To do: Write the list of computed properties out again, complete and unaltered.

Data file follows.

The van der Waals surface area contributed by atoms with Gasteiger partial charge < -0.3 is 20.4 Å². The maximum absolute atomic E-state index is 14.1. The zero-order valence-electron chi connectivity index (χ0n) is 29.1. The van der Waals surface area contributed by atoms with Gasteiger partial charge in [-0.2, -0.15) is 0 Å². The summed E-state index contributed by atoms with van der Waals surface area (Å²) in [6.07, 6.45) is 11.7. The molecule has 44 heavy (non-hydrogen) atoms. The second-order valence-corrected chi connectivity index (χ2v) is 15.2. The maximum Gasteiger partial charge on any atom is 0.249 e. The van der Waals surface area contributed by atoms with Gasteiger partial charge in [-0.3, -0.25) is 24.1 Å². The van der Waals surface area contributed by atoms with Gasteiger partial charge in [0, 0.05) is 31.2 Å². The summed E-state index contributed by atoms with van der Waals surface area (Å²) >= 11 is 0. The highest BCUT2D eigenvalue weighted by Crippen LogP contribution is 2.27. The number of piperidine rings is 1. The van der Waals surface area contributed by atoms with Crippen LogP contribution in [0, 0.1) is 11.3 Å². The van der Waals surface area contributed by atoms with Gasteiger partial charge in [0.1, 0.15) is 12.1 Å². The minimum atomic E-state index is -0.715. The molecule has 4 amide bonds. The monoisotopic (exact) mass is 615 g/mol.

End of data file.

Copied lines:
The van der Waals surface area contributed by atoms with Gasteiger partial charge < -0.3 is 20.4 Å². The maximum absolute atomic E-state index is 14.1. The zero-order valence-electron chi connectivity index (χ0n) is 29.1. The van der Waals surface area contributed by atoms with Gasteiger partial charge in [-0.2, -0.15) is 0 Å². The summed E-state index contributed by atoms with van der Waals surface area (Å²) in [6.07, 6.45) is 11.7. The molecule has 44 heavy (non-hydrogen) atoms. The second-order valence-corrected chi connectivity index (χ2v) is 15.2. The maximum Gasteiger partial charge on any atom is 0.249 e. The van der Waals surface area contributed by atoms with Gasteiger partial charge in [-0.3, -0.25) is 24.1 Å². The van der Waals surface area contributed by atoms with Gasteiger partial charge in [0, 0.05) is 31.2 Å². The summed E-state index contributed by atoms with van der Waals surface area (Å²) >= 11 is 0. The highest BCUT2D eigenvalue weighted by Crippen LogP contribution is 2.27. The number of piperidine rings is 1. The van der Waals surface area contributed by atoms with Crippen LogP contribution in [0, 0.1) is 11.3 Å². The van der Waals surface area contributed by atoms with Gasteiger partial charge in [0.1, 0.15) is 12.1 Å². The minimum atomic E-state index is -0.715. The molecule has 4 amide bonds. The monoisotopic (exact) mass is 615 g/mol.